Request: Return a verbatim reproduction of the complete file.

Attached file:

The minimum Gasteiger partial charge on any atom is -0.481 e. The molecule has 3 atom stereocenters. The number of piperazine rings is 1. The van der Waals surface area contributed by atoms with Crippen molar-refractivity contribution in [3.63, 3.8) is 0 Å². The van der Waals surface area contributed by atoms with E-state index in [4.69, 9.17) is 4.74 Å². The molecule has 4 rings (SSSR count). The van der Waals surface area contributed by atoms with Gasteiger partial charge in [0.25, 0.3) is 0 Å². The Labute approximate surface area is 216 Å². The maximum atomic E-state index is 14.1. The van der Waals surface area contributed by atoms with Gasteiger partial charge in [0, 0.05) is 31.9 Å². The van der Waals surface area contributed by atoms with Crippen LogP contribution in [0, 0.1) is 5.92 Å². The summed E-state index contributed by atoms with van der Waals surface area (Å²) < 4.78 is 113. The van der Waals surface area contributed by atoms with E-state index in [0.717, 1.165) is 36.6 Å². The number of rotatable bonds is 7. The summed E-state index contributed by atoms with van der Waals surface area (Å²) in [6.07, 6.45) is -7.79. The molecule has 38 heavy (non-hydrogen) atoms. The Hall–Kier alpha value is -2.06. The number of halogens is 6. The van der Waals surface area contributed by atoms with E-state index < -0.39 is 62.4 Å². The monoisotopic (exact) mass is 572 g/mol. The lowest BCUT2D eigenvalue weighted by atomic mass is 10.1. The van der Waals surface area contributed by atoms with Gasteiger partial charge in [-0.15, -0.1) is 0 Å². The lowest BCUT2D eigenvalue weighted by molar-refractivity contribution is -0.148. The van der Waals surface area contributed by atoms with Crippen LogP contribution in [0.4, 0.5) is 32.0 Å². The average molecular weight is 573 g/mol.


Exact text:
The minimum Gasteiger partial charge on any atom is -0.481 e. The molecule has 3 atom stereocenters. The number of piperazine rings is 1. The van der Waals surface area contributed by atoms with Crippen molar-refractivity contribution in [3.63, 3.8) is 0 Å². The van der Waals surface area contributed by atoms with E-state index in [4.69, 9.17) is 4.74 Å². The molecule has 4 rings (SSSR count). The van der Waals surface area contributed by atoms with Gasteiger partial charge in [0.25, 0.3) is 0 Å². The Labute approximate surface area is 216 Å². The maximum atomic E-state index is 14.1. The van der Waals surface area contributed by atoms with Gasteiger partial charge in [0, 0.05) is 31.9 Å². The van der Waals surface area contributed by atoms with Crippen LogP contribution in [0, 0.1) is 5.92 Å². The summed E-state index contributed by atoms with van der Waals surface area (Å²) < 4.78 is 113. The van der Waals surface area contributed by atoms with E-state index in [0.717, 1.165) is 36.6 Å². The number of rotatable bonds is 7. The summed E-state index contributed by atoms with van der Waals surface area (Å²) in [6.07, 6.45) is -7.79. The molecule has 38 heavy (non-hydrogen) atoms. The Hall–Kier alpha value is -2.06. The number of halogens is 6. The van der Waals surface area contributed by atoms with E-state index < -0.39 is 62.4 Å². The monoisotopic (exact) mass is 572 g/mol. The lowest BCUT2D eigenvalue weighted by atomic mass is 10.1. The van der Waals surface area contributed by atoms with Gasteiger partial charge in [-0.15, -0.1) is 0 Å². The lowest BCUT2D eigenvalue weighted by molar-refractivity contribution is -0.148. The van der Waals surface area contributed by atoms with Crippen LogP contribution in [0.4, 0.5) is 32.0 Å². The average molecular weight is 573 g/mol.